Tuesday, October 19, 2021

Activist Sattar Beheshti dies under torture in Iran’s Evin Prison

Exactly a week after his arrest by Iran’s cyber police, labour activist Sattar Beheshti has died as a result of torture at the hands of his captors, according to opposition reports.

Kaleme, a site close to Green Movement leader Mir Hossein Mousavi, said on Tuesday that Beheshti had died under torture.

The Beheshti family were reportedly contacted by the authorities on Tuesday morning and told that they were to refer to Evin Prison to receive the 35 year-old’s body.

The website said it could not confirm Beheshti’s death because prison authorities had not yet handed over his body to the family.

“According to eyewitnesses who had spoken to family members held at Evin Prison, Beheshti had been severely beaten and tortured while under interrogation. Bruises and torture marks were noticeable on the political prisoner’s body, face and head,” Kaleme added.

Beheshti’s sister told Kaleme that her husband was contacted by the authorities and told to “prepare” Beheshti’s mother for the news.

“They told him to buy a grave, and to collect the body tomorrow [7 November]. That’s it! We know nothing else. We don’t know why they killed him, or what exactly happened [to him]. We don’t know what happened. My brother was well when he left the house. He left on his own two feet. Everyone saw that he was healthy. My brother didn’t even take headache pills.”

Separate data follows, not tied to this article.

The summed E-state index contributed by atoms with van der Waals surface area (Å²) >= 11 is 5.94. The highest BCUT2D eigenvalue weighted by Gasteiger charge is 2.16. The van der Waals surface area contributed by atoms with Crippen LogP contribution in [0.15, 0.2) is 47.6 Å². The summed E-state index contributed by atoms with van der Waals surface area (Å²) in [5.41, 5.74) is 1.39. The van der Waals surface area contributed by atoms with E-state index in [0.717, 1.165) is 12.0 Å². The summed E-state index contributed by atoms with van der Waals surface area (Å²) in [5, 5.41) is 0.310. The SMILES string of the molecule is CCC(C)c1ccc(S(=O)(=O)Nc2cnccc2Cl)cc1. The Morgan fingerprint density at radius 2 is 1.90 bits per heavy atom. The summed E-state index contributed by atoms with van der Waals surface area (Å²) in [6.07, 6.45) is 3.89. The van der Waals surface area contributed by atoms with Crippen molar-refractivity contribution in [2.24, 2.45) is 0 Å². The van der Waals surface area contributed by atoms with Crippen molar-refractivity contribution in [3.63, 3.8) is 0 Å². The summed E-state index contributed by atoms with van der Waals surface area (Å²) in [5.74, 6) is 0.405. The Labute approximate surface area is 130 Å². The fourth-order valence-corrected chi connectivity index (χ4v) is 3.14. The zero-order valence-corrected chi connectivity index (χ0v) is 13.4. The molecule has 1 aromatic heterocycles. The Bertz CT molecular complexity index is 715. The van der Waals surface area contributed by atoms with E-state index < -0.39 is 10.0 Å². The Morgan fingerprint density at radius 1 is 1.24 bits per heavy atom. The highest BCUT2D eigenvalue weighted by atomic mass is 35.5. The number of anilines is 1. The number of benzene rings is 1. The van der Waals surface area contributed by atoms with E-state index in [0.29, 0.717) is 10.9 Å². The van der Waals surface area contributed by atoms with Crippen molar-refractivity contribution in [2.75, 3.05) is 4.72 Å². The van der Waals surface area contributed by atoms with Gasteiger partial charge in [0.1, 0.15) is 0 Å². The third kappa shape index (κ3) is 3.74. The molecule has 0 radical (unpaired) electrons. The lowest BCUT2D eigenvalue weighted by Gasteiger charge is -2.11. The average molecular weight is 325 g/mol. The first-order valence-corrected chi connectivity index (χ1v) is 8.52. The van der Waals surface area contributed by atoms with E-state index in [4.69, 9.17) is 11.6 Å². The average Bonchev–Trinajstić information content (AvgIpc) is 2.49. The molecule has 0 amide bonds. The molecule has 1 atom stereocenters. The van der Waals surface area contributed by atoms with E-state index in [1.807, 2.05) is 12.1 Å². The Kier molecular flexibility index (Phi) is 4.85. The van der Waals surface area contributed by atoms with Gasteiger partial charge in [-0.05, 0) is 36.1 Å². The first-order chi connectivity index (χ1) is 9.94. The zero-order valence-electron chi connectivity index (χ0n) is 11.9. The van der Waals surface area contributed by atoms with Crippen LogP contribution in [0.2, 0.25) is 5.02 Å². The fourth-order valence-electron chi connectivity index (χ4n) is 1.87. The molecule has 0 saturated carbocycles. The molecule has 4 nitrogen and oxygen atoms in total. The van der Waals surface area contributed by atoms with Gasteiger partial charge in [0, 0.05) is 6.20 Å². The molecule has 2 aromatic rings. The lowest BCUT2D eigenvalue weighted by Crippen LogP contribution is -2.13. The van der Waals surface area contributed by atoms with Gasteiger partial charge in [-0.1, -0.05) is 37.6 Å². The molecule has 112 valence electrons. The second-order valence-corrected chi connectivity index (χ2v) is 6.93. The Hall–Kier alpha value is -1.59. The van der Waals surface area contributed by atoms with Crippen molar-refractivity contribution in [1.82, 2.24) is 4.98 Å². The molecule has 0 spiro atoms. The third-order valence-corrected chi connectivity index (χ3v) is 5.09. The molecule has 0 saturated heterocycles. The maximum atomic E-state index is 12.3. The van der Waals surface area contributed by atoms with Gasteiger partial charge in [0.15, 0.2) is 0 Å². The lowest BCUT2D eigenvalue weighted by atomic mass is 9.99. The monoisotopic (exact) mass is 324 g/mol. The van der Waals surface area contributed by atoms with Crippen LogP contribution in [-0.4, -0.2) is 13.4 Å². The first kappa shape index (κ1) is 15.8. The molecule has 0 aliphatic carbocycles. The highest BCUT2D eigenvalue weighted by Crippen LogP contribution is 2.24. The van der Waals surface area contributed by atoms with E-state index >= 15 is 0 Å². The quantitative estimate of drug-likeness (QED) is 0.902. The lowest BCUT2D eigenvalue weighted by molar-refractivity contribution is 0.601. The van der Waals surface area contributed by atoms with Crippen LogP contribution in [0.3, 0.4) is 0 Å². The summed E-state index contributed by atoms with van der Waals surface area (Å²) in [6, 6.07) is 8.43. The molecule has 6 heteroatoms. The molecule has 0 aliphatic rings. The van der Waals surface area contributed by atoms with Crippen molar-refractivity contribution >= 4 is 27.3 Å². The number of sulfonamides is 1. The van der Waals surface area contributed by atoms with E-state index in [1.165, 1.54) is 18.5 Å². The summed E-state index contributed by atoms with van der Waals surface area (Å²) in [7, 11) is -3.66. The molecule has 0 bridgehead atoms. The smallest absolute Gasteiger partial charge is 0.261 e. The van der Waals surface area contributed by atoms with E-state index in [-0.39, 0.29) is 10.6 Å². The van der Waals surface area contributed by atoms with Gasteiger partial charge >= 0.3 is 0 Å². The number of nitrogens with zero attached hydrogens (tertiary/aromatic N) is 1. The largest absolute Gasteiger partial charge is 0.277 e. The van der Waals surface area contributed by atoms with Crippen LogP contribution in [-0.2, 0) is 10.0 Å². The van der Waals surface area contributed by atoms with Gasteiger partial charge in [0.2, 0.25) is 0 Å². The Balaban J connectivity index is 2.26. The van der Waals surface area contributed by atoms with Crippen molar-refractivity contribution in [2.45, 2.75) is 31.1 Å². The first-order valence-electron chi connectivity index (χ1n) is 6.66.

“They told [us] not to give interviews to anyone,” she went on to add.

“They said he had heart problems!”

Sattar Beheshti was arrested by Iran’s cyber police on national security charges on 30 October. After raiding his home and violently arresting the young activist, the security forces confiscated his personal belongings, including his computer and handwritten notes.

Beheshti was a worker in the city of Robat Karim, 25 kilometers southwest of the nation’s capital Tehran. He was his family’s only breadwinner and was reportedly active on the social networking siteFacebook.

Launched in January 2011, Iran’s cyber police has been an important element in the state’s relentless crackdown on online activism.

Source: Iran Green Voice

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